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The UK Government has confirmed cuts to financial support for domestic solar projects – but by less than expected. The so-called Feed-in Tariffs (FiTs) will be reduced by 64% in comparison to the previous proposal of an 87% cut.
That means the total cap for small-scale renewable projects will stand at £100 million from February 2016 to April 2019. FiTs is one of the renewable schemes funded through the Levy Control Framework (LCF) which is designed to control the costs of supporting low carbon electricity, paid for through consumers’ energy bills. DECC believes support for projects under FiTs is currently projected to cost at least £1.74 billion a year by 2020/21 if measures aren’t taken to control spend.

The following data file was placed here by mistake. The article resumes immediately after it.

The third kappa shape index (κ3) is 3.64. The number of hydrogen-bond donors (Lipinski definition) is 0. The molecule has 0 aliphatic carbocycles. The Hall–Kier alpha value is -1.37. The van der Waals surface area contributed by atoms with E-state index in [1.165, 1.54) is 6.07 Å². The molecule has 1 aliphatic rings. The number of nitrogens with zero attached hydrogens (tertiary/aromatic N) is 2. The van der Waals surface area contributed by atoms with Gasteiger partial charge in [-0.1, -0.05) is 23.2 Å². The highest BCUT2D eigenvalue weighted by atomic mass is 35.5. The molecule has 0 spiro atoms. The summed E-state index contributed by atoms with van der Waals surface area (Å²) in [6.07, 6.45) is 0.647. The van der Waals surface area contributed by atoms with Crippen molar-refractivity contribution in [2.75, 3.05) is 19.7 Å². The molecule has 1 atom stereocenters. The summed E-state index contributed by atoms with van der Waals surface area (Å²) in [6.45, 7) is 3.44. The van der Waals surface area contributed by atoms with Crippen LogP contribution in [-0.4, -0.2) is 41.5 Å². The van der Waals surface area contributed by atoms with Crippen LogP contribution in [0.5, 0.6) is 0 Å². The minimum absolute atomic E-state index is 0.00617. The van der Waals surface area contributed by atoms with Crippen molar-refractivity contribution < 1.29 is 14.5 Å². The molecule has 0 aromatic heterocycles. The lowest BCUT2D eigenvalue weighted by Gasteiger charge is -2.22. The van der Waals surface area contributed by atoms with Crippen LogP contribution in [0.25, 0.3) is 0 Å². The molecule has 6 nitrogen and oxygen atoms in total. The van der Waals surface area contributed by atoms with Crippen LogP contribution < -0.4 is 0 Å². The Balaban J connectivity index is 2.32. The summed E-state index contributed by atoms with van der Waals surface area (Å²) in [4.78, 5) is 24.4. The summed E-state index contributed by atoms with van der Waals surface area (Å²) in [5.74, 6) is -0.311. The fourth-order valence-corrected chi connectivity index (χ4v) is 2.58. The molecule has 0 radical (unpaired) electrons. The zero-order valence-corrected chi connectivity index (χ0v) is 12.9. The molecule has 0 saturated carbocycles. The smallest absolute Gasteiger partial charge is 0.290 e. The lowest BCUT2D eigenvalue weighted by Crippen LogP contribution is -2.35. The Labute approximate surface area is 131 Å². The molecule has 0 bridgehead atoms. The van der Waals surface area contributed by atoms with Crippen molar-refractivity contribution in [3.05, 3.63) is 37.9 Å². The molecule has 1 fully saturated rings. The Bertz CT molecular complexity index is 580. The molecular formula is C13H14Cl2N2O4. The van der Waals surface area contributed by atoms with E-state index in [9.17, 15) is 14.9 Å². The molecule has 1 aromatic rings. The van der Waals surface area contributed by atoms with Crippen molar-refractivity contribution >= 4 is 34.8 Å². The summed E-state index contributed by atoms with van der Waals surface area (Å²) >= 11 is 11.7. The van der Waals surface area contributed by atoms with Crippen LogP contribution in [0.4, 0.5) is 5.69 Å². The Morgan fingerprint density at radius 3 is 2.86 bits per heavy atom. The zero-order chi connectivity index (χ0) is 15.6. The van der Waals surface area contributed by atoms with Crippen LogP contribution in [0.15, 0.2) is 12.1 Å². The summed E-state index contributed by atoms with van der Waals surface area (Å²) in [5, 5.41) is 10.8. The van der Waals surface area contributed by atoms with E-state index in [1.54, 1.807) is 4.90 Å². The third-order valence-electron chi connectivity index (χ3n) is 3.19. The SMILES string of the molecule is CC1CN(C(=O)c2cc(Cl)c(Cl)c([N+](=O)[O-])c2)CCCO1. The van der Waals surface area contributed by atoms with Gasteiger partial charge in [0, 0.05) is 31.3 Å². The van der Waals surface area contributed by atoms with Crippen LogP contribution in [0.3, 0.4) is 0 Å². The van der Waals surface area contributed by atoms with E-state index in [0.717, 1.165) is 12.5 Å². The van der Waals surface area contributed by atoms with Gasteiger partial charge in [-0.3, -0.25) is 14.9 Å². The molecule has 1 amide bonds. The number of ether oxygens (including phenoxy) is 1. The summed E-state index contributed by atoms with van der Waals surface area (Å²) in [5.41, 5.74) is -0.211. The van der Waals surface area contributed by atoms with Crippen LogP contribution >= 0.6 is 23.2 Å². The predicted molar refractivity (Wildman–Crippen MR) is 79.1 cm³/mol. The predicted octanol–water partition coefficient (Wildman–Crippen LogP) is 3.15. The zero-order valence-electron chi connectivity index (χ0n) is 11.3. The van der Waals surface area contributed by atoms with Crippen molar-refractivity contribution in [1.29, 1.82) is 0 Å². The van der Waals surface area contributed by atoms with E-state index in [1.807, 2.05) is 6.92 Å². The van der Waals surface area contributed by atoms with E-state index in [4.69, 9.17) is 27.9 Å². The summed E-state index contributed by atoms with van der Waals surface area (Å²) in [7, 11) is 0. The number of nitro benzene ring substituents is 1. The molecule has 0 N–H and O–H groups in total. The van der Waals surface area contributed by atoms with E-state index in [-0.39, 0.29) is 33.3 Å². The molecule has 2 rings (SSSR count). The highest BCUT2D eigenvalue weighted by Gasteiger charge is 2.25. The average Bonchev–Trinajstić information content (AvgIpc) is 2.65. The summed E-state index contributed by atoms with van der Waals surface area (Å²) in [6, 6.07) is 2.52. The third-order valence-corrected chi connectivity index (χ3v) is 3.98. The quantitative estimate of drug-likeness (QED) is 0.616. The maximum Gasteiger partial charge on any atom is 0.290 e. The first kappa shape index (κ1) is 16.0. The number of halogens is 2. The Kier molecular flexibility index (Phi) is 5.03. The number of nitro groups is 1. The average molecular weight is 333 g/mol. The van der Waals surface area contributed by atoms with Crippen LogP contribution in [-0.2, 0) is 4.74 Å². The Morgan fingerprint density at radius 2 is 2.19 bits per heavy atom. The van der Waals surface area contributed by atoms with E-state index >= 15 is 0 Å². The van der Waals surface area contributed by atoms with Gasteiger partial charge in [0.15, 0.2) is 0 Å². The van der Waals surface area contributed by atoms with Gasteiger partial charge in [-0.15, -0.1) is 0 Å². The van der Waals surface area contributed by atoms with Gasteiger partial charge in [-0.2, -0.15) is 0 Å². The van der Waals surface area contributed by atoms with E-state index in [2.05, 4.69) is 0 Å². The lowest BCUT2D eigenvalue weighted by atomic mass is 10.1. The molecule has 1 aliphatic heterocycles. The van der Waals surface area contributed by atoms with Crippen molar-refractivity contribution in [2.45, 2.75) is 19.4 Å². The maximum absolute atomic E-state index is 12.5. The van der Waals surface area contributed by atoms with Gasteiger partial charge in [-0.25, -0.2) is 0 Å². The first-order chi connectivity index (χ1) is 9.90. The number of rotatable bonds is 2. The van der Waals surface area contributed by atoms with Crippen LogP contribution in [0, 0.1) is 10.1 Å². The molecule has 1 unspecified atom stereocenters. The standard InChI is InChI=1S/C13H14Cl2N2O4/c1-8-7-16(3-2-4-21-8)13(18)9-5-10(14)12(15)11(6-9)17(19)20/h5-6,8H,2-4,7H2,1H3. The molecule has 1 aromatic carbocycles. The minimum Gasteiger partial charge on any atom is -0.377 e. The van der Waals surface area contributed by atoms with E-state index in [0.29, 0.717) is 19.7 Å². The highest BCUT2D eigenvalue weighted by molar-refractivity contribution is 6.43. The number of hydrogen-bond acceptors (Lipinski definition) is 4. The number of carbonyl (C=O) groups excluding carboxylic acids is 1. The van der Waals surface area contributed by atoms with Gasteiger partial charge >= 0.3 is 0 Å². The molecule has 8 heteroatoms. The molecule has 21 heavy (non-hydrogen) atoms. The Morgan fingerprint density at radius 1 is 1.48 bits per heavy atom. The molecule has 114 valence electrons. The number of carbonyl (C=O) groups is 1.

The announcement today follows a consultation launched in August this year and concerns and criticism from industry and green groups.
The FiT scheme currently supports more than 780,000 installations with 4.2GW of capacity of renewable electricity generating capacity across all supported technologies.
DECC said while government support is designed to help technologies “stand on their own two feet”, it should not encourage reliance on subsidies.
It has revised the tariffs for domestic solar which now stands at 4.39p/kWh for projects with a capacity of less than 10KW. It has also re-introduced pre-accreditation for solar and wind generators higher than 50KW and all hydro and anaerobic digestion generators. New applications will be paused from 15th January to 8th February to allow time for the implementation of cost control measures, DECC added.
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